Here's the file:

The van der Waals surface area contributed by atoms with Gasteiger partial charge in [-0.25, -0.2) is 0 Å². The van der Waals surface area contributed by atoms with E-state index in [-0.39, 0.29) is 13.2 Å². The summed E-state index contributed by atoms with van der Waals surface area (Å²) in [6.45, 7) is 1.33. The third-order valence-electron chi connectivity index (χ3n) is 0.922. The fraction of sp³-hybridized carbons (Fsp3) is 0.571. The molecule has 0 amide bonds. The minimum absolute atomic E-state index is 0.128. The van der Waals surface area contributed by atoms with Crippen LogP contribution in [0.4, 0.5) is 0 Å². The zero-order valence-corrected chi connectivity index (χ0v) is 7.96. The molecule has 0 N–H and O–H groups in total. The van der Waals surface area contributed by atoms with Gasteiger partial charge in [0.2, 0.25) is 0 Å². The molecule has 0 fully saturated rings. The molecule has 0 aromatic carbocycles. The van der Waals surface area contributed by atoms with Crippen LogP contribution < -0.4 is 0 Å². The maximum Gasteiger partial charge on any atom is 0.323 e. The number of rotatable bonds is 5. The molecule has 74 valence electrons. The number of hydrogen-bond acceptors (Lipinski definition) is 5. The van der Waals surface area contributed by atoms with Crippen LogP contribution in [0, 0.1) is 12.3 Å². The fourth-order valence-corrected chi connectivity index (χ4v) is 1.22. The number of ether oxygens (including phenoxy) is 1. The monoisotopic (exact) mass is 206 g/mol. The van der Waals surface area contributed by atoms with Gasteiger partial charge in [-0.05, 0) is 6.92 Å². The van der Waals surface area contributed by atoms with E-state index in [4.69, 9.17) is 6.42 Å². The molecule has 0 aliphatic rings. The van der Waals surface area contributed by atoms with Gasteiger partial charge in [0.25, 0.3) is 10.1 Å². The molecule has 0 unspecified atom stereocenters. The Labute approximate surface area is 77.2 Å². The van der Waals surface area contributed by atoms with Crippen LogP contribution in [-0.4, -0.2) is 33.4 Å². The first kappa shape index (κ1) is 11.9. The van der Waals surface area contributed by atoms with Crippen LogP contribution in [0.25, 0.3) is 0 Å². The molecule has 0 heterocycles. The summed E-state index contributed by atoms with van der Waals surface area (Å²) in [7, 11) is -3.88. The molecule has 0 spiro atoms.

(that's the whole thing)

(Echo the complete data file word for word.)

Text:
The van der Waals surface area contributed by atoms with Gasteiger partial charge in [-0.25, -0.2) is 0 Å². The van der Waals surface area contributed by atoms with E-state index in [-0.39, 0.29) is 13.2 Å². The summed E-state index contributed by atoms with van der Waals surface area (Å²) in [6.45, 7) is 1.33. The third-order valence-electron chi connectivity index (χ3n) is 0.922. The fraction of sp³-hybridized carbons (Fsp3) is 0.571. The molecule has 0 amide bonds. The minimum absolute atomic E-state index is 0.128. The van der Waals surface area contributed by atoms with Crippen LogP contribution in [0.4, 0.5) is 0 Å². The zero-order valence-corrected chi connectivity index (χ0v) is 7.96. The molecule has 0 N–H and O–H groups in total. The van der Waals surface area contributed by atoms with Gasteiger partial charge in [0.2, 0.25) is 0 Å². The molecule has 0 fully saturated rings. The molecule has 0 aromatic carbocycles. The van der Waals surface area contributed by atoms with Crippen LogP contribution < -0.4 is 0 Å². The maximum Gasteiger partial charge on any atom is 0.323 e. The number of rotatable bonds is 5. The molecule has 74 valence electrons. The number of hydrogen-bond acceptors (Lipinski definition) is 5. The van der Waals surface area contributed by atoms with Crippen LogP contribution in [0, 0.1) is 12.3 Å². The fourth-order valence-corrected chi connectivity index (χ4v) is 1.22. The number of ether oxygens (including phenoxy) is 1. The monoisotopic (exact) mass is 206 g/mol. The van der Waals surface area contributed by atoms with Gasteiger partial charge in [-0.05, 0) is 6.92 Å². The van der Waals surface area contributed by atoms with E-state index in [4.69, 9.17) is 6.42 Å². The molecule has 0 aliphatic rings. The van der Waals surface area contributed by atoms with Gasteiger partial charge in [0.25, 0.3) is 10.1 Å². The molecule has 0 unspecified atom stereocenters. The Labute approximate surface area is 77.2 Å². The van der Waals surface area contributed by atoms with Crippen LogP contribution in [-0.4, -0.2) is 33.4 Å². The first kappa shape index (κ1) is 11.9. The van der Waals surface area contributed by atoms with Crippen LogP contribution in [0.25, 0.3) is 0 Å². The molecule has 0 heterocycles. The summed E-state index contributed by atoms with van der Waals surface area (Å²) in [7, 11) is -3.88. The molecule has 0 spiro atoms.